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An Afternoon With Author Annette Gordon-Reed

An Afternoon With Author Annette Gordon-Reed In-Person

Join us for an afternoon with Harvard Professor and Pulitzer Prize-winning author Annette Gordon-Reed. In her book, On Juneteenth, the historian and Texas native examines the Lone Star State roots of Juneteenth and its continuing importance to the fight for racial equity. Moderating a conversation with the author is celebrated journalist Melanie Lawson. 

This event is free and open to the public. Registration is strongly encouraged.

Place a hold On Juneteenth through the library's catalog

Check out other titles about Juneteenth

Books will be sold on-site by Kindred Stories.

Parking is free on Saturdays at the Central Library.

Saturday, June 11, 2022
2:00pm - 3:00pm
Time Zone:
Central Time - US & Canada (change)
Julia Ideson Building
Age Group:
  Author Talks / Book Clubs     Holidays & Observances  
Registration has closed.


About the Author:

Annette Gordon-Reed is the Carl M. Loeb University Professor at Harvard University. Gordon-Reed has won sixteen book prizes, including the Pulitzer Prize in History in 2009 and the National Book Award in 2008 for The Hemingses of Monticello: An American Family (W.W. Norton, 2008). She lives in New York and Cambridge.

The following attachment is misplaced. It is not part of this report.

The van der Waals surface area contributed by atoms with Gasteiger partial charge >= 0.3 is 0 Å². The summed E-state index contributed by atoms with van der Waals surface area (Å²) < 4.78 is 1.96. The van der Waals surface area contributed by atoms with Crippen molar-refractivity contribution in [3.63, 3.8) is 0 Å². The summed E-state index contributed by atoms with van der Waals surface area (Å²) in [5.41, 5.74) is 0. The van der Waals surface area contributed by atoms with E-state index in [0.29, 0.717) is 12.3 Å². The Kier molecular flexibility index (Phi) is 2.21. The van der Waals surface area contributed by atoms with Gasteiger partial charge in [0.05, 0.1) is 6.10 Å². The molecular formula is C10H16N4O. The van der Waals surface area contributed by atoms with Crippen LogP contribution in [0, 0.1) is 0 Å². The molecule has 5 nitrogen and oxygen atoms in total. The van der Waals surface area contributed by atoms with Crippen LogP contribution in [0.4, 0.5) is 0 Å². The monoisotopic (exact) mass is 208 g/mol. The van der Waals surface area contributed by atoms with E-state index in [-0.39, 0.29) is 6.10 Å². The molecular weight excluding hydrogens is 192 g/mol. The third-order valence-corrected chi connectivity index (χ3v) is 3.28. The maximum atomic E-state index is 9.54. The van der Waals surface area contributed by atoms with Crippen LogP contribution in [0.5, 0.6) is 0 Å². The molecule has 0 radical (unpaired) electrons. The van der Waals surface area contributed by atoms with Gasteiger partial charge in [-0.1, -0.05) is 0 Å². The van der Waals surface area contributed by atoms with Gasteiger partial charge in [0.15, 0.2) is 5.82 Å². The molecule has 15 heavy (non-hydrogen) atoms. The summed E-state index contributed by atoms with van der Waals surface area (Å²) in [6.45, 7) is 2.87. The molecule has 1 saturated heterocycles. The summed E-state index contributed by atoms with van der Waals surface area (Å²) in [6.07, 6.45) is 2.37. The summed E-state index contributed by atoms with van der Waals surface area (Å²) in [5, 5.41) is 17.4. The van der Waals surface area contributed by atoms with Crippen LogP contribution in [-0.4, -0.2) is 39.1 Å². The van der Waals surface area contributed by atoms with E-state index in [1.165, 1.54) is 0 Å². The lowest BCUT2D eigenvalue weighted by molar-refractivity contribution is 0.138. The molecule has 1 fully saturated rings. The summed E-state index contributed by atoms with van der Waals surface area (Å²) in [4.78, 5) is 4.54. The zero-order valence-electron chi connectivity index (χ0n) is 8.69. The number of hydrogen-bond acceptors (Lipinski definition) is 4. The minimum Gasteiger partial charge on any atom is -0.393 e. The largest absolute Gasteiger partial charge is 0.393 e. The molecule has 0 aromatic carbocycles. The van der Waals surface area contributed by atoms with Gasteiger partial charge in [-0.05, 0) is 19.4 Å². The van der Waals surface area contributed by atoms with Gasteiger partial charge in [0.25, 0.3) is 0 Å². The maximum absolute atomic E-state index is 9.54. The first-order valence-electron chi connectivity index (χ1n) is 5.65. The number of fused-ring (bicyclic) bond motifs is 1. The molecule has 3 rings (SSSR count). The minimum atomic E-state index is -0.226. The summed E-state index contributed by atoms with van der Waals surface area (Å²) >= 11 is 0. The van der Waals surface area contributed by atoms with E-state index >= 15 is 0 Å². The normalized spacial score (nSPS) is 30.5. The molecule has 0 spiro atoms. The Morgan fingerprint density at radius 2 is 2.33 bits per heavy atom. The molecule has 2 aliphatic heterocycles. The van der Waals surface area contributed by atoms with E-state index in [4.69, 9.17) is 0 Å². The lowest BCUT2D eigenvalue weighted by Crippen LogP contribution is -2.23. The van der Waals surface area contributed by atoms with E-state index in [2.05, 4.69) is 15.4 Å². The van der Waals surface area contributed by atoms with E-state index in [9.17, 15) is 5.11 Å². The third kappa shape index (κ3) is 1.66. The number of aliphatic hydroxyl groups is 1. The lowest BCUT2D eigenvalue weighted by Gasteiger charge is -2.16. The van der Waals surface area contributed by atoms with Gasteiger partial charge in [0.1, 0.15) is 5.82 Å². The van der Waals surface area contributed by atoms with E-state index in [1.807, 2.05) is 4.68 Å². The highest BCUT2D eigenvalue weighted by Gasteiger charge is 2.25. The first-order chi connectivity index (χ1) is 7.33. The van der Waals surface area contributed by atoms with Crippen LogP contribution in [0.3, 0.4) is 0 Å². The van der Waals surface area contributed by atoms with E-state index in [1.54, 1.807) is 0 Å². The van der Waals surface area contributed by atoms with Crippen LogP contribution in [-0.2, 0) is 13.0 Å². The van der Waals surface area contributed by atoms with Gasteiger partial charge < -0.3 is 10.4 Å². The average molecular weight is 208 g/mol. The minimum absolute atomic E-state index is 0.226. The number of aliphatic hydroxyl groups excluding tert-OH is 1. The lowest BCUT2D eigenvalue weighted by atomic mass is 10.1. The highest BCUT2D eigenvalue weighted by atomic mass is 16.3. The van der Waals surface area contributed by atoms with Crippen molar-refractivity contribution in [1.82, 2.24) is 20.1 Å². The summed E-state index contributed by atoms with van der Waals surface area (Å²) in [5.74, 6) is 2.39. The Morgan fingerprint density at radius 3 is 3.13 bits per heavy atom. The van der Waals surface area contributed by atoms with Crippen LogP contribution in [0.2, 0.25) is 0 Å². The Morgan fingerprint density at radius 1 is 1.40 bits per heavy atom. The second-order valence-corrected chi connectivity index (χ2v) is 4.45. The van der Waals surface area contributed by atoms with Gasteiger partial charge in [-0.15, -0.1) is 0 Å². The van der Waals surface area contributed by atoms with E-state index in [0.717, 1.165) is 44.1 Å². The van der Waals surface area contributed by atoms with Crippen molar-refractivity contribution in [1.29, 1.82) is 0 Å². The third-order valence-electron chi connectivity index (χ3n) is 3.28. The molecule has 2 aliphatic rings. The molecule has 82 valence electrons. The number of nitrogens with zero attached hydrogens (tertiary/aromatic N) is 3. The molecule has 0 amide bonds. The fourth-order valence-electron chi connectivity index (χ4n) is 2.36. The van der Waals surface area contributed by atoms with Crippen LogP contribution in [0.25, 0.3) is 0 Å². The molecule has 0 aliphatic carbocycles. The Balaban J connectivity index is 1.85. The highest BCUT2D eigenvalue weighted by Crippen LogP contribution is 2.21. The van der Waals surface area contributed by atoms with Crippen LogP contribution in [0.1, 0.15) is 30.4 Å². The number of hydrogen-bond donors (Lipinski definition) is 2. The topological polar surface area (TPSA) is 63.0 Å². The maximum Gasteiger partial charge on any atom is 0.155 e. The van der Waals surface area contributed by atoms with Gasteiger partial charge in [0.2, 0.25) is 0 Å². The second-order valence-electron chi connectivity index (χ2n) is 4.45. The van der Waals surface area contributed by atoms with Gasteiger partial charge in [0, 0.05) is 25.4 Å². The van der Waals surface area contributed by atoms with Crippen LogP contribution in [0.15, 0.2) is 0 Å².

About the Moderator:

Award-winning journalist Melanie Lawson is the anchor of Live at 5 and ABC13's midday show, Eyewitness News at 11 a.m. She has been honored as the YWCA's "Outstanding Women of the Year," and has lifetime achievement awards from the Houston Press Club, Houston Community College, Women in Film and Television, and the Houston Association of Black Journalists. 


This program is sponsored by the Houston Public Library Foundation.

Praise for the Book:

New York Times • Times Critics Top Books of 2021

Best Books of the Year • Washington PostTIME, NPR, Oprah Daily, Boston GlobeChristian Science MonitorKansas City Independent, Los Angeles Public Library, Washington Independent Review of Books, Spy, Audile, Biblioracle, AbeBooks

This beautifully written memoir makes the case that the history of Black Texas is central to the history of the United States. Gordon-Reed’s writing will move all readers of U.S. history. —Library Journal, starred review

As Juneteenth morphs from a primarily Texan celebration of African American freedom to a proposed national holiday, Gordon-Reed urges Texans and all Americans to reflect critically on this tangled history. A remarkable meditation on the history and folk mythology of Texas from an African American perspective.

Booklist, starred review

The slim 140-page volume is almost like a pocket constitution, and I could see it having a life in classrooms as well as in the hands of lay readers of history.... A compelling counter-narrative to familiar stories of [Texas]’s origins. —Texas Observer



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